Spain's rival political parties kick off their election campaigns. In two and a half week's time, voters will head back to the ballot box for the second time in six months. That's after an inconclusive vote in December failed to produce an overall majority. Reuters' Julien Toyer in Madrid was watching the latest poll of 17,000 people thought to be the most reliable in Spain, and the result was positive for the anti-austerity leftist party.
>> The new Podemos alliance, called Unidos Podemos, made a big, big jump rising from around 70 seats to more than 90 seats. And it would become the second biggest party in Spain's parliament just right after the Conservative People's Party but probably taking the socialists, the traditional socialists as the second biggest force.
>> The result, casting fresh doubts over the make up of the country's next government. The vote is split between four main parties and four smaller ones. Any coalition would take at least three parties. It could be months before any agreement is signed, and voters are certainly less than enthused about the situation.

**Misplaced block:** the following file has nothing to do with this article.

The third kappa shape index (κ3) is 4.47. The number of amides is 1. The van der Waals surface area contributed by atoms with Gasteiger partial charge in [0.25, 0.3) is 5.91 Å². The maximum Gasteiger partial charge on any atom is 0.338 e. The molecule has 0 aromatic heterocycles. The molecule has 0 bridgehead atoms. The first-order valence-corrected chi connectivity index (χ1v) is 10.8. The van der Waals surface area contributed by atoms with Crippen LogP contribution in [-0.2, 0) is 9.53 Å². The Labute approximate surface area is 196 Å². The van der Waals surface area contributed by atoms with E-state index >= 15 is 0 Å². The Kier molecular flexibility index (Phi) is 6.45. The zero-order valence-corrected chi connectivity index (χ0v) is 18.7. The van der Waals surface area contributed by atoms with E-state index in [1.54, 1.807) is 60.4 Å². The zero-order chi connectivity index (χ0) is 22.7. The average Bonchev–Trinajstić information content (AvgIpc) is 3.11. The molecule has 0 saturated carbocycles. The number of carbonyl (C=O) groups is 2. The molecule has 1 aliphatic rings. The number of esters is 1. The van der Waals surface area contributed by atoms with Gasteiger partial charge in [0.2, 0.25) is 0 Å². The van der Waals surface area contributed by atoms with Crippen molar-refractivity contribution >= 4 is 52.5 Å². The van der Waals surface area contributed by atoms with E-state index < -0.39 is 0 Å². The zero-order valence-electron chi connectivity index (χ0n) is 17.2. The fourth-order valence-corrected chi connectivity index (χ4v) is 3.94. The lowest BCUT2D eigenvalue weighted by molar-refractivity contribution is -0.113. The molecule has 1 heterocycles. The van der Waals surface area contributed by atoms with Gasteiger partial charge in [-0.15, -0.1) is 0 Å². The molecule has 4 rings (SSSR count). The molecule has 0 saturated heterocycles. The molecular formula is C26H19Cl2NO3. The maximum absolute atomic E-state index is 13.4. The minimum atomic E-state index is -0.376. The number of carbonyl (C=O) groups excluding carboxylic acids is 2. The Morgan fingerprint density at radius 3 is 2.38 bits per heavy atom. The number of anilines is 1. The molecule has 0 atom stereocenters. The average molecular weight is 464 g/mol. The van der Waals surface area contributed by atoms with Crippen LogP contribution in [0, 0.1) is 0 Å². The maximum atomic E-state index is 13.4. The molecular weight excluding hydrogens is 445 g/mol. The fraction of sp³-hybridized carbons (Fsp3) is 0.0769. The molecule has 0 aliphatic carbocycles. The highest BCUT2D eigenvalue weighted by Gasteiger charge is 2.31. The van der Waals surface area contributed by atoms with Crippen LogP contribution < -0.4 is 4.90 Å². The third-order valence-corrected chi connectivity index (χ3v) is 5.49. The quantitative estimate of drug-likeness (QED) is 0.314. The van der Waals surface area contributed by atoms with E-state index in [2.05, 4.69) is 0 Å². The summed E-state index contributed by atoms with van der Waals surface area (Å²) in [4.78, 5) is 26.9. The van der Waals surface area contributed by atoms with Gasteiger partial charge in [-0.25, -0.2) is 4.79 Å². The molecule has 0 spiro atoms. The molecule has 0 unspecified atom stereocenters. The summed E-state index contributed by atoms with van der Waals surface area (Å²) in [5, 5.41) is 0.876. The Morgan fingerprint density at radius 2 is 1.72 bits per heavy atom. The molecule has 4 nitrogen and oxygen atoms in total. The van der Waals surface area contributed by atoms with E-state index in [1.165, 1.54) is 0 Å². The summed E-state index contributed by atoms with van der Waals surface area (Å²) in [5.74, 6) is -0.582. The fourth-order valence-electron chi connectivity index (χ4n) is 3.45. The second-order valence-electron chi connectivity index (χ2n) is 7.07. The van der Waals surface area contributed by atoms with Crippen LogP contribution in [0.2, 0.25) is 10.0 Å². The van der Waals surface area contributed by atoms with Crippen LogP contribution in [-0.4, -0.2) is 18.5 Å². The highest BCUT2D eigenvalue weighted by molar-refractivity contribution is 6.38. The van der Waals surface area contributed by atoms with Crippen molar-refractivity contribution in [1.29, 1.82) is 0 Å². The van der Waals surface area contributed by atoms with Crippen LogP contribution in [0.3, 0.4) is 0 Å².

>> Campaigning is usually fairly aggressive, but probably not this time. Why? Because it's the second election in six months, because Spaniards are a little bit tired of going to the polls every now and then. They've been voting three times last year in regional, local, and national elections, and voters are a little bit tired with their politicians.
They're asking for a very austere and quiet and soft campaigning, so don't expect massive campaigning this time around.
>> With just over two weeks to go, one in six voters is still undecided. About the same number plan to abstain, a surprise outcome is still possible.